Similar to his earlier film Knife in the Water, Roman Polanski’s Cul-de-sac is a subtle exploration of shifting power in a mismatched threesome. Polanski’s decision to set the film in a single, claustrophobic space, results in a revealing black comedy about class and gender struggle.
Donald Pleasence and Françoise Dorléac play George and Teresa, newlyweds living in an English castle on an isolated island—cut off from the rest of the world for hours every day by the tides. He’s an effeminate Englishman; she’s a lusty Frenchwoman with a penchant for seducing the neighbor boy. Their odd sense of contentment is interrupted by the arrival of a hapless criminal duo. Dickie (Lionel Standler) and Albert (Jack MacGowran) find themselves stranded on a beach when their getaway car runs out of gas. Leaving the wounded Albert in the car, Dickie comes upon the home of the couple and takes them hostage. While waiting for help, husband, wife and stranger battle it out for control of the situation in a series of absurd power games. First, Dickie has the upper hand, ordering George and Teresa to push the beached car up to the castle, and when Albert dies, to dig his grave.
In the morning, old friends of George’s unexpectedly turn up. Dickie, grisly and unshaven, masquerades as a butler. During the dinner party, there’s a rather funny and ironic sequence that involves pressure cookers, Sir Walter Scott, Dior ties, box kites and omelet’s (the couple, it seems, subsists entirely on eggs) After that, a little boy blows out a stained-glass window with a shotgun, and George orders the guests out of his “f-f-fortress.” As George’s confidence grows, his life spins out of control; his beloved property is damaged and he loses his friends and ultimately his wife.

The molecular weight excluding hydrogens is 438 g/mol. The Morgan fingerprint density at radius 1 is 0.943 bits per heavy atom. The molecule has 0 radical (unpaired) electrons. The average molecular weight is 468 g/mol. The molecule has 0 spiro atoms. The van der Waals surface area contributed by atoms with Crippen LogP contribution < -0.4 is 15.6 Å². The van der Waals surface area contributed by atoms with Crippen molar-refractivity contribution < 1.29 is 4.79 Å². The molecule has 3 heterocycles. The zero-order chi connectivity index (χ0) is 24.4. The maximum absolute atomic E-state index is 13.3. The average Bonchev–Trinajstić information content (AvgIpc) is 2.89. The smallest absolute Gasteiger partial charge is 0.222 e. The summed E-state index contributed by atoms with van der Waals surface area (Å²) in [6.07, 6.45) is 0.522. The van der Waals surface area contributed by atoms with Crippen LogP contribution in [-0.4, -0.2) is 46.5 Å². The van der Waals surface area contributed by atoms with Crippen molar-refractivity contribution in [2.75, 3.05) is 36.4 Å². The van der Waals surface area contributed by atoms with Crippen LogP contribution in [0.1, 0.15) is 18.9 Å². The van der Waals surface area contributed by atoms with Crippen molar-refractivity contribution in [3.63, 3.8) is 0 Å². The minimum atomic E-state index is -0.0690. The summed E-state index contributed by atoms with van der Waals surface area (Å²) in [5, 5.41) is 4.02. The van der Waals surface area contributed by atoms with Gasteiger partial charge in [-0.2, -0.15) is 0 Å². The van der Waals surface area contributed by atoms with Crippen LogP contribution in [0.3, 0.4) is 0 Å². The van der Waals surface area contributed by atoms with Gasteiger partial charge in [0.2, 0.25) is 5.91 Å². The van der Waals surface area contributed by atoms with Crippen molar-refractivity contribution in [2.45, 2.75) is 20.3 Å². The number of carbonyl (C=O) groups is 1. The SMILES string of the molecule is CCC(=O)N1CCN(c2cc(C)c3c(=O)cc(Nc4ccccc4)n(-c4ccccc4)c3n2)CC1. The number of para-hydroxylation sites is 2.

Polanski revels in the absurdity of the characters and their situation. George is a narrow-minded wimp who lost his first wife and is cuckolded by his second (“she’s a naughty little girl – I worship her, I’m crazy about her”). Dickie, a boorish American, does his best to act the part of a tough gangster, but his belief that his phantom-like boss is coming to the rescue puts his confidence in question. Teresa, a lusty French gamine who cavorts in the sand-dunes with the neighbor’s son, is at ease with her body, and enjoys emasculating her husband.
Cul-de-sac owes much to Absurdist Theatre, in particular, Waiting for Godot and The Birthday Party with which the film shares much in common: George and Dickie play a similar futile waiting game to that of Vladimir and Estragon, and there is more than a touch of Pinter’s Goldberg and McCann in Polanski’s gangsters. The director maintains a tangible tension throughout. Polanski maintains a sense of dread through the use of several long shots (one lasts nine minutes), and a vast array of well timed sound effects, including chirping, and clucking).
While dark, Cul-de-sac is probably is Polanski’s funniest film. Admittedly subtle, it may not be a favorite of those who prefer the director’s more gothic horror movies, but it’s a wonderful study on the absurdity of life. Also, for those of you who only know Lionel Standler as the kindly chauffer on the 1980’s sitcom Hart to Hart, this is a chance to see him in something completely different.
Presented in its original 1.66:1 aspect ratio, this 1080p transfer is clear and crisp. There is quite a bit of age-related inconsistency with the transfer print—it shows its 45 years at times—but contrast is solid, and the grain and detail quality is top-notch.
he LPCM Mono audio track is crisp though nothing special. Krzysztof Komeda´s jazzy score sounds a bit tinny at times, but is strong overall. Stander´s gravelly voice is the most important audio element and it is well treated by the lossless audio. Optional English subtitles support the English audio.
The following special features are included:
- Two Gangsters and an Island – director Roman Polanski, producer Gene Gutowski, producer Tony Tenser, cinematographer Gilbert Taylor and others discuss the various obstacles they had to overcome before and during the shooting of Cul-de-sac. The video piece was produced in 2003. (24 min, 1080i).
- “The Nomad” – in this early interview, broadcast by the BBC in 1967, director Roman Polanski discusses his life in Poland and career. The interview is conducted by Boleslaw Sulik, a Polish film critic and writer living in England. (28 min, 1080i).
- Trailer 1 – an original trailer for Cul-de-sac. (3 min, 1080p).
- Trailer 2 – an original trailer for Cul-de-sac. (3 min, 1080p).
- Booklet – a 16-page illustrated booklet featuring David Thompson’s essay “High Tides” (the author writes on film, coedited the book Scorsese on Scorsese, and directs documentaries, often on filmmakers, including Jean Renoir, Milos Forman, and Robert Altman).